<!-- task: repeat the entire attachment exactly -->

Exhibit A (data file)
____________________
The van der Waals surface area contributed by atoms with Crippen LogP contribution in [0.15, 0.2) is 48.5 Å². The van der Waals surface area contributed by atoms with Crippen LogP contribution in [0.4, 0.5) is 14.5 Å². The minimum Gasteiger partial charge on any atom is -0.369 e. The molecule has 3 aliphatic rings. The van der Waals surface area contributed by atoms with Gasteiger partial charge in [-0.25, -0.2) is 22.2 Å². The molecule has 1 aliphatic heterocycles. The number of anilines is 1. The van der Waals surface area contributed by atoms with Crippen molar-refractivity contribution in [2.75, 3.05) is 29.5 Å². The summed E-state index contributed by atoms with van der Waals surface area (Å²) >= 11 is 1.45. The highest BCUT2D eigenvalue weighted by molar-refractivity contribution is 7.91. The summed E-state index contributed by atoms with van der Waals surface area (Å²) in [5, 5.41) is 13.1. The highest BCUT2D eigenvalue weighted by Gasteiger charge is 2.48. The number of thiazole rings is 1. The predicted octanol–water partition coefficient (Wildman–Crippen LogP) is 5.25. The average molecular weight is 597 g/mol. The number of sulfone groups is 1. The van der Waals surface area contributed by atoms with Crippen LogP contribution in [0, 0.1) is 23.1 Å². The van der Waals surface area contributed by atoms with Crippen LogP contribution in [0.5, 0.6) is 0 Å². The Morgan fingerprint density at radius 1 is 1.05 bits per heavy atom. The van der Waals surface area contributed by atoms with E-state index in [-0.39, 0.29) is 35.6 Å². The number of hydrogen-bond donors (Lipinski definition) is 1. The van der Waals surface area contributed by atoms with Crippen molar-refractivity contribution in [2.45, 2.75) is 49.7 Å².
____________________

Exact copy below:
The van der Waals surface area contributed by atoms with Crippen LogP contribution in [0.15, 0.2) is 48.5 Å². The van der Waals surface area contributed by atoms with Crippen LogP contribution in [0.4, 0.5) is 14.5 Å². The minimum Gasteiger partial charge on any atom is -0.369 e. The molecule has 3 aliphatic rings. The van der Waals surface area contributed by atoms with Gasteiger partial charge in [-0.25, -0.2) is 22.2 Å². The molecule has 1 aliphatic heterocycles. The number of anilines is 1. The van der Waals surface area contributed by atoms with Crippen molar-refractivity contribution in [2.75, 3.05) is 29.5 Å². The summed E-state index contributed by atoms with van der Waals surface area (Å²) >= 11 is 1.45. The highest BCUT2D eigenvalue weighted by molar-refractivity contribution is 7.91. The summed E-state index contributed by atoms with van der Waals surface area (Å²) in [5, 5.41) is 13.1. The highest BCUT2D eigenvalue weighted by Gasteiger charge is 2.48. The number of thiazole rings is 1. The predicted octanol–water partition coefficient (Wildman–Crippen LogP) is 5.25. The average molecular weight is 597 g/mol. The number of sulfone groups is 1. The van der Waals surface area contributed by atoms with Crippen LogP contribution in [0, 0.1) is 23.1 Å². The van der Waals surface area contributed by atoms with Crippen LogP contribution in [0.5, 0.6) is 0 Å². The Morgan fingerprint density at radius 1 is 1.05 bits per heavy atom. The van der Waals surface area contributed by atoms with E-state index in [-0.39, 0.29) is 35.6 Å². The number of hydrogen-bond donors (Lipinski definition) is 1. The van der Waals surface area contributed by atoms with Crippen molar-refractivity contribution in [2.45, 2.75) is 49.7 Å².